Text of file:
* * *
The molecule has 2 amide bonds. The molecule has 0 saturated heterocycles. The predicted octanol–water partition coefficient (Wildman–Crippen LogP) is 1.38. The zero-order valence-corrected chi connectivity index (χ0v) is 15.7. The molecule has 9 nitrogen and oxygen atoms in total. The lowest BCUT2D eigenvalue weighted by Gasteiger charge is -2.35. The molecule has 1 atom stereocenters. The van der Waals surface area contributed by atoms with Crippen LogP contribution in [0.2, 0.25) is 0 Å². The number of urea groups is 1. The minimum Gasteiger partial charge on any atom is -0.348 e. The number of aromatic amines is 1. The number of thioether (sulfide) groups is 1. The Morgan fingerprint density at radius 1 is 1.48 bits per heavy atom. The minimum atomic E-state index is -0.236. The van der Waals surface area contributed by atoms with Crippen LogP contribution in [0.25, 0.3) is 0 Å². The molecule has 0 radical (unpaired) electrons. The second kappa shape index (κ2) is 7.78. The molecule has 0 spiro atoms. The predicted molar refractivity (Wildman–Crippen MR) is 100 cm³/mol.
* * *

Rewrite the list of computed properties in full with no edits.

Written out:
The molecule has 2 amide bonds. The molecule has 0 saturated heterocycles. The predicted octanol–water partition coefficient (Wildman–Crippen LogP) is 1.38. The zero-order valence-corrected chi connectivity index (χ0v) is 15.7. The molecule has 9 nitrogen and oxygen atoms in total. The lowest BCUT2D eigenvalue weighted by Gasteiger charge is -2.35. The molecule has 1 atom stereocenters. The van der Waals surface area contributed by atoms with Crippen LogP contribution in [0.2, 0.25) is 0 Å². The number of urea groups is 1. The minimum Gasteiger partial charge on any atom is -0.348 e. The number of aromatic amines is 1. The number of thioether (sulfide) groups is 1. The Morgan fingerprint density at radius 1 is 1.48 bits per heavy atom. The minimum atomic E-state index is -0.236. The van der Waals surface area contributed by atoms with Crippen LogP contribution in [0.25, 0.3) is 0 Å². The molecule has 0 radical (unpaired) electrons. The second kappa shape index (κ2) is 7.78. The molecule has 0 spiro atoms. The predicted molar refractivity (Wildman–Crippen MR) is 100 cm³/mol.